COP 21 PARIS 2015. Updates from slacc tt members time in Paris
On Human rights Day, Thursday 10th Dec, Maggie, Andy and Sue attended our first open air gathering with 300+ others, at the Peace Wall near the Eiffel Tower in Paris. We sang, heard speeches and danced with people from all round the world – indigenous groups who are being affected by coal, oil, gas extraction, calling “Keep it in the Ground”; and representatives from the Philippines, Mexico, USA, Canada, sharing their experiences of pollution and damage to their communities from extraction.
Gatherings like this and peaceful protest and lobbying have taken place this week, despite legal restrictions on demonstrating in Paris. We understand that in the state of emergency any more than 2 people together making a political statement is prohibited.
We visited the Place de la Republic earlier this week to pay our respects to those who lost their lives so very recently and so very young – it was a very moving experience.
The Red Line action tomorrow is going ahead in the hope that with our bodies we can demonstrate the Red Line of climate emergency which should not be crossed if we are to keep within safe limits. “1.5 to Stay Alive” – is a call that is coming from the countries already being affected by climate change.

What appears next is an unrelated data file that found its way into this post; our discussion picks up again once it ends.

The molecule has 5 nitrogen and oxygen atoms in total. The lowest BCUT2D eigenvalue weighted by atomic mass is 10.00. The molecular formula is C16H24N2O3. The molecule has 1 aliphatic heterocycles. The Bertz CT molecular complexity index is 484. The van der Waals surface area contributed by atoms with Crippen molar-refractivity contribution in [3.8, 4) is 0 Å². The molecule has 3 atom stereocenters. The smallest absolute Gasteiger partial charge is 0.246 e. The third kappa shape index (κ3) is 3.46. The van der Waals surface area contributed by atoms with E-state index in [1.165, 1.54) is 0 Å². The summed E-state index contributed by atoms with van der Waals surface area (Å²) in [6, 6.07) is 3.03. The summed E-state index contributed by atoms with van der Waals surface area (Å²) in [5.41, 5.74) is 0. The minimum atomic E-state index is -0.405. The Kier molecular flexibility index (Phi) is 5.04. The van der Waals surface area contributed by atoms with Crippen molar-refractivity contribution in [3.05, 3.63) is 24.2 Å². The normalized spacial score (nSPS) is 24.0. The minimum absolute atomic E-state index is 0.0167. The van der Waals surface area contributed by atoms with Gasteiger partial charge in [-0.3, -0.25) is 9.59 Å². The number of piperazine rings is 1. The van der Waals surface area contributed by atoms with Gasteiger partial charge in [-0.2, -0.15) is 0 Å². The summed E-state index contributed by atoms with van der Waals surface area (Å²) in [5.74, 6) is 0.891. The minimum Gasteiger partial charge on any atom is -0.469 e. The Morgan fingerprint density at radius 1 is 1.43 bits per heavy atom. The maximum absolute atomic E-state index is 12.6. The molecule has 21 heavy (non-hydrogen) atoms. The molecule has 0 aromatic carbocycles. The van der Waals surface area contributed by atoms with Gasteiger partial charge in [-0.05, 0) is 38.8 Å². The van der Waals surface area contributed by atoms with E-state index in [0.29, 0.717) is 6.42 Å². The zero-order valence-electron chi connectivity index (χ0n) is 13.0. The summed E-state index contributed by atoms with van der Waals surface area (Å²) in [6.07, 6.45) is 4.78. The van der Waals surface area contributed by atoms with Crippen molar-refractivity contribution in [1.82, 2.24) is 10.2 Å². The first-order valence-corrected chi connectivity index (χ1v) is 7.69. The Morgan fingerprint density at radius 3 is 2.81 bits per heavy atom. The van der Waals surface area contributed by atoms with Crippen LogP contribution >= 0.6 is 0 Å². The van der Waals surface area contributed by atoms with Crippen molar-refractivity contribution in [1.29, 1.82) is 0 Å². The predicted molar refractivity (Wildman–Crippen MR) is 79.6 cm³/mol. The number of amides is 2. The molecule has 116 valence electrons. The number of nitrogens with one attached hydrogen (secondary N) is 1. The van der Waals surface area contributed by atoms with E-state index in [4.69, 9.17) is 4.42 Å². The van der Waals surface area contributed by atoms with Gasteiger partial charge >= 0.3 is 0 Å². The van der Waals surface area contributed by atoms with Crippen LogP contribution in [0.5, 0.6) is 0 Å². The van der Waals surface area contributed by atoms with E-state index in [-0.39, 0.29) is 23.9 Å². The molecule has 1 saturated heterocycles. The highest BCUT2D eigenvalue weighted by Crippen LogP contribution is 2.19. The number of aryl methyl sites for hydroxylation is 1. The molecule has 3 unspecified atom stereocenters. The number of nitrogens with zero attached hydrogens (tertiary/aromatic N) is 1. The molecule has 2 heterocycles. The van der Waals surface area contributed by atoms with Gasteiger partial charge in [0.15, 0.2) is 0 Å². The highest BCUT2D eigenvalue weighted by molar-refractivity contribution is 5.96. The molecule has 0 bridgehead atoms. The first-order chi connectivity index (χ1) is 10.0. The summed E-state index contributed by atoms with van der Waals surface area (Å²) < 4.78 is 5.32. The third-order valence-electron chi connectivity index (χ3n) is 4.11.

As to the formal negotiations taking place at Le Bourget, it is looking doubtful whether any legally binding agreement with adequate financial arrangements, will come out of the talks. However the aspirational goal of 1.5 degrees centigrade is being considered. The INDC’s are projected to take us to at least 3 degrees. The negotiations are being extended into the weekend to allow more time for positive action (not just words) to emerge. The devil is in the detail; for example the extensions to carbon trading, and on the financial contribution that each country is willing to offer. Aviation and shipping are not included. The paragraph on human rights has been deleted in the draft that came out last night.
The photos of the devastating floods in Kendal and across Cumbria bring home the urgency of dealing with the effects of climate change at a global and local level. Our thoughts are with those affected by the floods.
From Sue, Maggie and Andy and Henry in Paris